A number of civic-minded folks in Denver have started restaurants, breweries, ice cream parlors and coffee shops with a mission to give back to the community. At these special spots all over town, you can support meaningful causes while you dine.
A Tasty Variety
Every scoop, cup, dish or drink you buy at these eateries makes a positive impact. Kind of like TOMS Shoes, but way tastier.
Little Man Ice Cream
Located in a 28-foot-tall milk can with an always-eager crowd out front, no matter the weather, Little Man Ice Cream is hard to miss in the Lower Highland (LoHi) neighborhood. Less well-known is their Scoop for Scoop program: Every scoop of ice cream you purchase is matched with a donated scoop of dry goods to a community in need around the world. (As if you needed another excuse to eat more ice cream!)
This unique coffee shop serves up some of the best brews in town with a twist: It's part of a middle school where adolescent baristas get real-world experience on everything from accounting to marketing. Pinwheel Coffee also serves tea and tasty food from its location in northwest Denver.
Chook Charcoal Chicken
In a world where restaurants often succeed on a razor-thin margin, it’s no small feat that Chook Charcoal Chicken donates 1 percent of all sales directly back into the Denver community. With four locations and delicious fare, this is a win-win you’ll love.
Ace Eat Serve
Denver’s favorite Asian eatery/table tennis hall, Ace Eat Serve, supports a number of community partners while emphasizing sustainability in its operations by offsetting energy usage with wind power, composting and local sourcing.
Snooze A.M. Eatery
This Denver breakfast icon has mushroomed to more than 50 locations in 10 states, including 13 in Colorado. It’s known for more than morning delicacies like mascarpone-stuffed French toast: Snooze is an industry leader when it comes to sustainability, and it also donates 1 percent of sales back to community causes.
TAG Restaurant Group
Taking its name from founder/restaurateur Troy Guard’s initials, TAG operates several restaurants in Denver, including upscale downtown steakhouse Guard and Grace and Los Chingones, a purveyor of Mexican street food with locations in RiNo and the Denver Tech Center. For its community efforts, TAG focuses on education and donations to the Food Bank of the Rockies and other charities.
Another restaurant group known for local favorites Root Down and Linger, Edible Beats takes sustainable operations to another level with a 6,000-square-foot garden that supplies about 20 percent of the restaurant’s herbs and vegetables. The company also emphasizes local sourcing from more than 50 local producers and purveyors.
Famous for its burritos, Illegal Pete’s is also on a mission to help starving artists. At any of its various locations in Colorado and Arizona, touring musicians can eat for free. This sometimes leads to impromptu performances and allows patrons to meet the artists. Illegal Pete's has nine Denver-area locations.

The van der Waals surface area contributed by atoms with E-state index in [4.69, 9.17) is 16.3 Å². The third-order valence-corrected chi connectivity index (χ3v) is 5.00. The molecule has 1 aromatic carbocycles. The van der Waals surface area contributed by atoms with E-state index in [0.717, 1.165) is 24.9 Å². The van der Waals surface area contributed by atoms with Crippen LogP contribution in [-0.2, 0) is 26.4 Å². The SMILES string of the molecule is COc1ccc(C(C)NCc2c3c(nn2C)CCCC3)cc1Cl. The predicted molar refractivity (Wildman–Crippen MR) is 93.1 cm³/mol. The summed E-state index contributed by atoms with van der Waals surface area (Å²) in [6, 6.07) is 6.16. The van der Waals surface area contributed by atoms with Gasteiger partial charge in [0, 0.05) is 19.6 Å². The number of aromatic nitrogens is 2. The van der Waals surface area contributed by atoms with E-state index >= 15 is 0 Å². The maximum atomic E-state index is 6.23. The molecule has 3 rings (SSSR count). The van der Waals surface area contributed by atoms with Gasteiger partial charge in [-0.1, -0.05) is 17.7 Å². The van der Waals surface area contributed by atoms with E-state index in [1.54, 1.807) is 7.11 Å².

Located on East Colfax Avenue, SAME Café (short for So All May Eat), is a nonprofit restaurant, which serves up locally sourced fare on a donation-only basis to anyone, regardless of ability to pay. Diners can volunteer for 30 minutes or make a donation that they feel is fair.
With more than 20 locations in Denver and Colorado’s Front Range, Santiago’s is a staple for breakfast burritos, green chile and other Mexican offerings. Over the last 20 years, it has donated more than $2 million to a number of charities that help children with medical and other issues.
Fire on the Mountain
Spicy chicken wings and craft beer are on the menu at locations in Highland and Washington Park. The operation diverts about 75 percent of its waste stream away from the landfill as it supports community partners and schools with charitable donations.
Staffed With Soul
When you frequent these establishments, you’re also supporting employment opportunities for disabled, homeless or disadvantaged folks.
Comal Heritage Food Incubator
Fresh, Latin-American lunches meet good vibes at Comal Heritage Food Incubator. The restaurant empowers women of Denver’s Globeville neighborhood — many originating from Mexico, El Salvador, Syria, Iraq and Ethiopia — to share their traditions while learning about culinary arts and business.
Located on South Broadway in downtown Englewood, Brewability Lab was founded by a special needs teacher who realized there was a lack of employment options for adults with disabilities. This friendly joint offers a chance for you to support the staff as they develop their talents under a unique training program. Beyond the craft beers, a kitchen dishes up pizzas and bar fare.
Young adults disconnected from school and/or work are invited into year-long apprenticeships at Prodigy, which provides unique opportunities for marginalized northeast Denver residents. In a converted garage with murals on its side, the atmosphere at its original location on Colorado Boulevard is as distinctive as its staffing program. There’s a second location in Globeville.
Just north of Brewability in Englewood, CAFE 180 prepares soups, salads, sandwiches and pizzas with a simple policy: Those who can pay, pay. Those who can’t pay (about a third of the customers) give some of their time in exchange for lunch.